“There’s definitely a push toward providing mental health services in schools through fee-for-service and other mechanisms,’’ said Sharon Stephan, an assistant professor at the University of Maryland School of Medicine who studies school-based mental health services. “It’s a fiscal reality.’’
Numerous large studies have underscored the need to connect more children with mental health services. A government study by the National Institute of Mental Health last year found that 20 percent of youth had a diagnosable mental disorder, and roughly one in three of them had received treatment.
The advantages of private clinicians meeting with students in school go beyond its minimal cost to the districts. Parents do not have to shuttle children to appointments, and teachers and therapists have a better opportunity to collaborate. Also, students may feel less stigmatized when psychological struggles become one of many reasons - including speech delays, reading difficulties, handwriting problems - that cause young people to get pulled out of class for special help.
A 9-year-old boy, Josue Payano, who has been diagnosed and medicated for attention deficit hyperactivity disorder, is one of a half-dozen students that Yazdi sees at the John F. Kennedy Elementary School. The boy’s teacher and mother credit the combination of medication and therapy with helping the boy become more cooperative in class.
After finishing one session in January, the boy described his time with Yazdi as helping him “not get angry and control my body.’’ He said he and his “counselor’’ talked while playing a marble game, Mancala, and they read a book called, “What To Do When Your Temper Flares.’’
Josue’s mother, Marina McKinney, said she hopes that teachers and the therapist can work together to keep Josue performing at least at grade level, which he is now.
“I like the fact that everyone can communicate with each other,’’ she said.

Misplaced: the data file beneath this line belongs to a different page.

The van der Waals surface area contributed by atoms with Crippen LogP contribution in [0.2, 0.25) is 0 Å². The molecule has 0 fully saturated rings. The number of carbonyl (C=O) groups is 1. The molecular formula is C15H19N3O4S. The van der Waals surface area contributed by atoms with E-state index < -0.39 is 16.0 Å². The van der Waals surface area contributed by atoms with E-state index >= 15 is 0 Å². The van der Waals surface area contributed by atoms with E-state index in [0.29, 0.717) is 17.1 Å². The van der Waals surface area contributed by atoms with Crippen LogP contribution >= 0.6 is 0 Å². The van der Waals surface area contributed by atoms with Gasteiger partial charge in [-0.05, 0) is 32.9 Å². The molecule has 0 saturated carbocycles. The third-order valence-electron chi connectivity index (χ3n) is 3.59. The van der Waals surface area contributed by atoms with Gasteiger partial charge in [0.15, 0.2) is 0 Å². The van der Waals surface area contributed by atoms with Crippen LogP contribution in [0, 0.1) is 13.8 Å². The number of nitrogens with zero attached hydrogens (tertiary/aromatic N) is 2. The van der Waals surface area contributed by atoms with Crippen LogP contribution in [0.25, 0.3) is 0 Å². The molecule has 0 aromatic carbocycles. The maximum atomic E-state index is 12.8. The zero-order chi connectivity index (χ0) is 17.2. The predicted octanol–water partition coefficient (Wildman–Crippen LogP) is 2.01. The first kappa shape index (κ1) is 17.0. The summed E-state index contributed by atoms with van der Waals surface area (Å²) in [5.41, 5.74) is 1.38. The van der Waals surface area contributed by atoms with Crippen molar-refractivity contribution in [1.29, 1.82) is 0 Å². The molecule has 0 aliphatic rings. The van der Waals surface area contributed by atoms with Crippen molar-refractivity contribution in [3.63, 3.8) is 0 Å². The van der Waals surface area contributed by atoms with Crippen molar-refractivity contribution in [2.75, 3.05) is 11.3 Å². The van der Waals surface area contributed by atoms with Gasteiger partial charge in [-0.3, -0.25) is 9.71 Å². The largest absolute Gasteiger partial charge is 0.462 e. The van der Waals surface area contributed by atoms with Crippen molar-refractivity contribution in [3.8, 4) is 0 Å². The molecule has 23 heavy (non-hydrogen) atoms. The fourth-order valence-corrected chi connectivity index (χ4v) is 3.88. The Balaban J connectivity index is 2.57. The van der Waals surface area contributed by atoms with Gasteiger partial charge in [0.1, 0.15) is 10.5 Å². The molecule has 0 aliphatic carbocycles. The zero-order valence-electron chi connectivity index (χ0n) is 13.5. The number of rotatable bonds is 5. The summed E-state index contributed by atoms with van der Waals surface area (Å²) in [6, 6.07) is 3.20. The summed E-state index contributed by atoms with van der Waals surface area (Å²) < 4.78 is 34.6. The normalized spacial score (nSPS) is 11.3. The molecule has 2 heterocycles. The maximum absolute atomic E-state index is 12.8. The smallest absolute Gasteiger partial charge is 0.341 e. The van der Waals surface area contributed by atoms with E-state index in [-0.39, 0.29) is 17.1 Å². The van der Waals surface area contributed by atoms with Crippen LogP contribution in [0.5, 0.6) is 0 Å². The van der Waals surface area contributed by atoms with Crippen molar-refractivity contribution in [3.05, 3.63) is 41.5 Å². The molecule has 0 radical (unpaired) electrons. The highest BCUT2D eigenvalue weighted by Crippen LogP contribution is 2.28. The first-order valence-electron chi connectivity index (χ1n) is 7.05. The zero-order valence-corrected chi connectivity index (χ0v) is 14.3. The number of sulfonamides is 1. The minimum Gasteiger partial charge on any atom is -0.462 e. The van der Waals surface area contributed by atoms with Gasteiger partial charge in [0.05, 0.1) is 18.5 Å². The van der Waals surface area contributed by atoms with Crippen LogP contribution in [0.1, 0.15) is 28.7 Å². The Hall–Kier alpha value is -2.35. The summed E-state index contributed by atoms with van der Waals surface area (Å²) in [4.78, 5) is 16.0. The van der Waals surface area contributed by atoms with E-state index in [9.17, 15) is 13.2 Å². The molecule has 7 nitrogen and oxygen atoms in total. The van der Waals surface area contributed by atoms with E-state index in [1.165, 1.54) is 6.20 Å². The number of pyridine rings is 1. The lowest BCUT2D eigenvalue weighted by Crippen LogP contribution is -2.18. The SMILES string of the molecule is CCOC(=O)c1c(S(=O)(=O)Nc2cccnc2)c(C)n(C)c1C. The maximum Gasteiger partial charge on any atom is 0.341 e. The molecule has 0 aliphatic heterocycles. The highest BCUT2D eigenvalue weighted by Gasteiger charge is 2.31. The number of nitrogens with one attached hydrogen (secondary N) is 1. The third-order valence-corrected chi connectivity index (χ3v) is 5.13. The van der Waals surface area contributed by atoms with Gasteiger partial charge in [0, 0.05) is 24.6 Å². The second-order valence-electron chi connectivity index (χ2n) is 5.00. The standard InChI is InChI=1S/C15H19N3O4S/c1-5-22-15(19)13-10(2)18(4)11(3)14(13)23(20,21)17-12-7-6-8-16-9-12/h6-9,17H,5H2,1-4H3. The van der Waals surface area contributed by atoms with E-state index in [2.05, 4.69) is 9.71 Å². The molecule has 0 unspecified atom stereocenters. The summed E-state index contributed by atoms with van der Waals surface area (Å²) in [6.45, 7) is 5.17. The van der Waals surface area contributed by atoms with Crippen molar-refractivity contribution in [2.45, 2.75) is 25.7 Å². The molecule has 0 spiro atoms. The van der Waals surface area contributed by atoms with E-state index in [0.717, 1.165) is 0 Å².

Dialogue between educators and therapists can be strained, however. Schools have educational privacy laws that prevent them from sharing grades or school attendance with a therapist without explicit approval from parents. Also, privately employed therapists legally must treat the children as patients, not students. With federal patient confidentiality laws, private therapists, whose services are covered by insurance, can share with school staff only what is authorized in writing by the parent; school-based counselors are not typically constrained by this health-privacy law.
Researchers say some therapists, out of concern for privacy and trust, have failed to reveal a student’s disclosures about substance abuse or bullying behavior, much to the chagrin of school officials. Roughly 90 out of its 125 schools have a partnership with an outside mental health agency, though some focus on mental health education, while others provide intensive one-on-one therapy.
Amador said ideally there would be enough money for schools to hire enough staff to meet all the needs of their students, and every child could be seen regardless of insurance. But for now, she said, “the economic reality is that fee-for-service will always be part of things.’’